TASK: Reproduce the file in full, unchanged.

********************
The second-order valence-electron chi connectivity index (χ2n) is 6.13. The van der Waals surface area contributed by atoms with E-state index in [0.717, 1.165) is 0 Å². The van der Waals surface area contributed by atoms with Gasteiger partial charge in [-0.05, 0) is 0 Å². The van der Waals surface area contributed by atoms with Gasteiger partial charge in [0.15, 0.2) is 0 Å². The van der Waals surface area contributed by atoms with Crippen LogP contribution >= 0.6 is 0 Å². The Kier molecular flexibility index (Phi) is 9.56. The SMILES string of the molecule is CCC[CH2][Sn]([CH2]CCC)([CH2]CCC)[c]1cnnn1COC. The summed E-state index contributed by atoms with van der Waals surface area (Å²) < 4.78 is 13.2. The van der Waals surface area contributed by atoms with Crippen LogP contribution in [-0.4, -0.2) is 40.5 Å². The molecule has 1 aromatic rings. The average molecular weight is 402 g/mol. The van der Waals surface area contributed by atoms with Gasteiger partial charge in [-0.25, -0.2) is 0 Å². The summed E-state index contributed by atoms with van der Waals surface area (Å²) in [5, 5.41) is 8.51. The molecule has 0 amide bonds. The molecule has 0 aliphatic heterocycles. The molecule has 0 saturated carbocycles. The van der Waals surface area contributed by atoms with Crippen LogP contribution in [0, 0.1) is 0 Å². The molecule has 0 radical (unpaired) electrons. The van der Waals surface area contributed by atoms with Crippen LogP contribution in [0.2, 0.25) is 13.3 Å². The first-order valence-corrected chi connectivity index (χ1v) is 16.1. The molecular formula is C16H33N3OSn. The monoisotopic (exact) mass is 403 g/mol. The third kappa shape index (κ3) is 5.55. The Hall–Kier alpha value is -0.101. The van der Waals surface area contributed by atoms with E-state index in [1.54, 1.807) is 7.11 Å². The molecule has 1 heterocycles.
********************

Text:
The second-order valence-electron chi connectivity index (χ2n) is 6.13. The van der Waals surface area contributed by atoms with E-state index in [0.717, 1.165) is 0 Å². The van der Waals surface area contributed by atoms with Gasteiger partial charge in [-0.05, 0) is 0 Å². The van der Waals surface area contributed by atoms with Gasteiger partial charge in [0.15, 0.2) is 0 Å². The van der Waals surface area contributed by atoms with Crippen LogP contribution >= 0.6 is 0 Å². The Kier molecular flexibility index (Phi) is 9.56. The SMILES string of the molecule is CCC[CH2][Sn]([CH2]CCC)([CH2]CCC)[c]1cnnn1COC. The summed E-state index contributed by atoms with van der Waals surface area (Å²) < 4.78 is 13.2. The van der Waals surface area contributed by atoms with Crippen LogP contribution in [-0.4, -0.2) is 40.5 Å². The molecule has 1 aromatic rings. The average molecular weight is 402 g/mol. The van der Waals surface area contributed by atoms with Gasteiger partial charge in [-0.25, -0.2) is 0 Å². The summed E-state index contributed by atoms with van der Waals surface area (Å²) in [5, 5.41) is 8.51. The molecule has 0 amide bonds. The molecule has 0 aliphatic heterocycles. The molecule has 0 saturated carbocycles. The van der Waals surface area contributed by atoms with Crippen LogP contribution in [0, 0.1) is 0 Å². The molecule has 0 radical (unpaired) electrons. The van der Waals surface area contributed by atoms with Crippen LogP contribution in [0.2, 0.25) is 13.3 Å². The first-order valence-corrected chi connectivity index (χ1v) is 16.1. The molecular formula is C16H33N3OSn. The monoisotopic (exact) mass is 403 g/mol. The third kappa shape index (κ3) is 5.55. The Hall–Kier alpha value is -0.101. The van der Waals surface area contributed by atoms with E-state index in [1.54, 1.807) is 7.11 Å². The molecule has 1 heterocycles.